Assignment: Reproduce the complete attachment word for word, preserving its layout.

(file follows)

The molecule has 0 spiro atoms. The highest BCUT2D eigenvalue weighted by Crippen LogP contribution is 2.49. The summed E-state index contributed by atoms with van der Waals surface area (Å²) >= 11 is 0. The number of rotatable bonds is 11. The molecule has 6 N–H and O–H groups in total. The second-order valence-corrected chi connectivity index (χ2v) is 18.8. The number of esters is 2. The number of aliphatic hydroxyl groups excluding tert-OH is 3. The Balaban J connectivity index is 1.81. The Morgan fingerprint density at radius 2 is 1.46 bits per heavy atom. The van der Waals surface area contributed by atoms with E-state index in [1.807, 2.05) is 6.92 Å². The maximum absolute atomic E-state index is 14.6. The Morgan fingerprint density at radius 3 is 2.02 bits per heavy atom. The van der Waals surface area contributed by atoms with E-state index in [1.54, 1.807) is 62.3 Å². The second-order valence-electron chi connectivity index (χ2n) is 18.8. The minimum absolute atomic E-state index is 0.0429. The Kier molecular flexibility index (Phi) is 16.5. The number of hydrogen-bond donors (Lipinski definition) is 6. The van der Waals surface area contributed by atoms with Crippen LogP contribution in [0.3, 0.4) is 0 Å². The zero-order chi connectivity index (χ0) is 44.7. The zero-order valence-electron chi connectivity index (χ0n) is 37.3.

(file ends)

The molecule has 0 spiro atoms. The highest BCUT2D eigenvalue weighted by Crippen LogP contribution is 2.49. The summed E-state index contributed by atoms with van der Waals surface area (Å²) >= 11 is 0. The number of rotatable bonds is 11. The molecule has 6 N–H and O–H groups in total. The second-order valence-corrected chi connectivity index (χ2v) is 18.8. The number of esters is 2. The number of aliphatic hydroxyl groups excluding tert-OH is 3. The Balaban J connectivity index is 1.81. The Morgan fingerprint density at radius 2 is 1.46 bits per heavy atom. The van der Waals surface area contributed by atoms with E-state index in [1.807, 2.05) is 6.92 Å². The maximum absolute atomic E-state index is 14.6. The Morgan fingerprint density at radius 3 is 2.02 bits per heavy atom. The van der Waals surface area contributed by atoms with E-state index in [1.54, 1.807) is 62.3 Å². The second-order valence-electron chi connectivity index (χ2n) is 18.8. The minimum absolute atomic E-state index is 0.0429. The Kier molecular flexibility index (Phi) is 16.5. The number of hydrogen-bond donors (Lipinski definition) is 6. The van der Waals surface area contributed by atoms with Crippen LogP contribution in [0.3, 0.4) is 0 Å². The zero-order chi connectivity index (χ0) is 44.7. The zero-order valence-electron chi connectivity index (χ0n) is 37.3.